When I interviewed Val Shawcross, London’s deputy mayor for transport, last month one of the topics we covered was the scaling down of Transport for London’s management structure so that front line staff could be entrusted with more responsibility and those at the top had a better idea of what was happening.
She told me:
“One of the things I notice is there’s an unusually dense layer of management in TfL, there’s about 12 layers between the guy at the top and the most junior person in the organisation.”
“It’s probably more than most public organisations I can think of, and you also notice that the span of control for some of the managers is quite narrow.
“So I think some of the structural stuff, and the senior managers there kind of know this and agree with this, does need modernising a bit.
“And part of that will be about empowering people do their jobs wherever they are within it, because if you’re over managed it’s disempowering.
“You start to think ‘I don’t have to worry too much because there’s going to be 6 people above me checking this’.
“Actually what you want in this day and age is everybody to do their job to maximum responsibility and skill and sense of agency and empowerment and control. In this modern age people are fantastically well educated, we’ve got great technologies, we should be about empowering people.
“So there’s some cultural and structural changes to make over time that will make it a better place to work.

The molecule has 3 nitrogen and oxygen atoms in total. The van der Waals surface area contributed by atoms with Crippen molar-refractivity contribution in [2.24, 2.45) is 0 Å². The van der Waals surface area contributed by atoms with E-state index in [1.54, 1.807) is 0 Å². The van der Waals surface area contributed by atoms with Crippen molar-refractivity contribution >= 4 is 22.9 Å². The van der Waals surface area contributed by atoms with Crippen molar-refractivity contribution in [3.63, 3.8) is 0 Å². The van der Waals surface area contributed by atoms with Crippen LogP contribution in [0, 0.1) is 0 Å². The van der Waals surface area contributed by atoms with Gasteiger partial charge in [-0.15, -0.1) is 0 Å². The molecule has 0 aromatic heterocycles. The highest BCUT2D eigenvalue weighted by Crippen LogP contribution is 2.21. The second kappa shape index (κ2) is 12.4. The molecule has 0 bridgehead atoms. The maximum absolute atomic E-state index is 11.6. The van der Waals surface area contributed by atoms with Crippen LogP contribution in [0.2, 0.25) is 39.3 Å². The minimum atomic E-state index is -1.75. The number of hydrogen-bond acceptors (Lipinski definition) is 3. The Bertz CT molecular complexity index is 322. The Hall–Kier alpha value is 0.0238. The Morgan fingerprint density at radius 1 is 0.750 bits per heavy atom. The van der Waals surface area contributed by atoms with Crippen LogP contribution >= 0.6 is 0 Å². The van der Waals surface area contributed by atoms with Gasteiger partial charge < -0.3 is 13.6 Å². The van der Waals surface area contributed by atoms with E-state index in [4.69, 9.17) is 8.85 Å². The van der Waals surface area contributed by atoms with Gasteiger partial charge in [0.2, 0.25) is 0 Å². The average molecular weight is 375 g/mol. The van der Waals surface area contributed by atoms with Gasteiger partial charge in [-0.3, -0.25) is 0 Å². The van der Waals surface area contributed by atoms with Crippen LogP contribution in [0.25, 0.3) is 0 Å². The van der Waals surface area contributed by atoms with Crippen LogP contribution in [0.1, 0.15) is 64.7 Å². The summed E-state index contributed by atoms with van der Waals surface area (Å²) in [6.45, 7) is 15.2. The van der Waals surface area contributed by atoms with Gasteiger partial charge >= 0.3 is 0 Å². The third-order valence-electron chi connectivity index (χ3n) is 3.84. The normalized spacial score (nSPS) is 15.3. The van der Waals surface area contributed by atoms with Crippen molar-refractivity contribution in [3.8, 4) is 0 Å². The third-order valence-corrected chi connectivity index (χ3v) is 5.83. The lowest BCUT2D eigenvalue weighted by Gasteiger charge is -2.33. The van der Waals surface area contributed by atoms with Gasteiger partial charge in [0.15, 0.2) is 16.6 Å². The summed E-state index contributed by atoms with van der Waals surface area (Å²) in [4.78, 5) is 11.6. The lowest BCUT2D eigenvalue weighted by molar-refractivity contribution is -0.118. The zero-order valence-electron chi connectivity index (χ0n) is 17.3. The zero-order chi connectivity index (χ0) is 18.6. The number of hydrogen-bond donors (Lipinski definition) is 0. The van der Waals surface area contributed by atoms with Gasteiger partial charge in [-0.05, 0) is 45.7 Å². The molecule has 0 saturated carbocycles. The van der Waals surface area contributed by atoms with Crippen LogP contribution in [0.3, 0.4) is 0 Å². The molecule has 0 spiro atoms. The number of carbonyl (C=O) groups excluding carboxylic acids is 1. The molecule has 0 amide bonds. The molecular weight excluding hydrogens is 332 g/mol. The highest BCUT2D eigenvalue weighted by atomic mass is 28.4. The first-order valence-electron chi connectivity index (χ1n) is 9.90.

“We’ve had to get on quite quickly with looking at middle management, because this is an imperative for the business plan to make sure we are an efficiently run organisation.
“There are a few people who are going on voluntary severance, but that’s not unusual in the public sector. You do need to shape the organisation.”
Today LBC has revealed more detail on the pay-offs people are getting, prompting Tory MP Chris Philp to rush onto the airwaves and denounce them as “a catastrophic waste of public money”.
But Mr Philp, clearly eager to attack new Mayor Sadiq Khan, might have been better off pausing and thinking about why so many senior and, in some cases, superfluous managers remain in the organisation after eight years of Boris Johnson’s leadership.
The simple truth is that despite initial campaign pledges to oust Sir Peter Hendy as transport commissioner, Boris never really took control or shaped TfL and largely let its top tiers to do their own thing.
With fare increases guaranteed, there was never much need for restraint within the organisation which is why senior executives felt free to dine in fancy restaurants at public expense, run up hideously large mobile bills and charge the taxpayer for private medical insurance which covered not just them, but their partners and adult offspring too.
Making rapid changes in any organisation inevitably means paying people to leave, either through redundancy or a simple negotiated severance package.
The only alternative is to wait, sometimes for years, for people you want to get rid off to leave of their own accord. But that often sees the total cost to the taxpayer far exceed whatever inducement you might have offered to be rid of them early.
Despite the partisan outrage, there’s nothing wrong in Sadiq and Val paying TfL managers to leave provided they ensure that the same people don’t end up coming back in consultancy roles, are rehired a few months down the line or, as happened in the Met, get replaced by expensive temps.
The fact that TfL’s accounts are routinely published means we’ll easily be able to monitor that and, if deserved, give the Mayor a hard time should we have evidence that paying off people now doesn’t save money down the line.
But if, in the meantime, Mr Philp wants to talk about “catastrophic” wastes of TfL cash, I know some people who’d like to talk to him about a cable car and a garden bridge.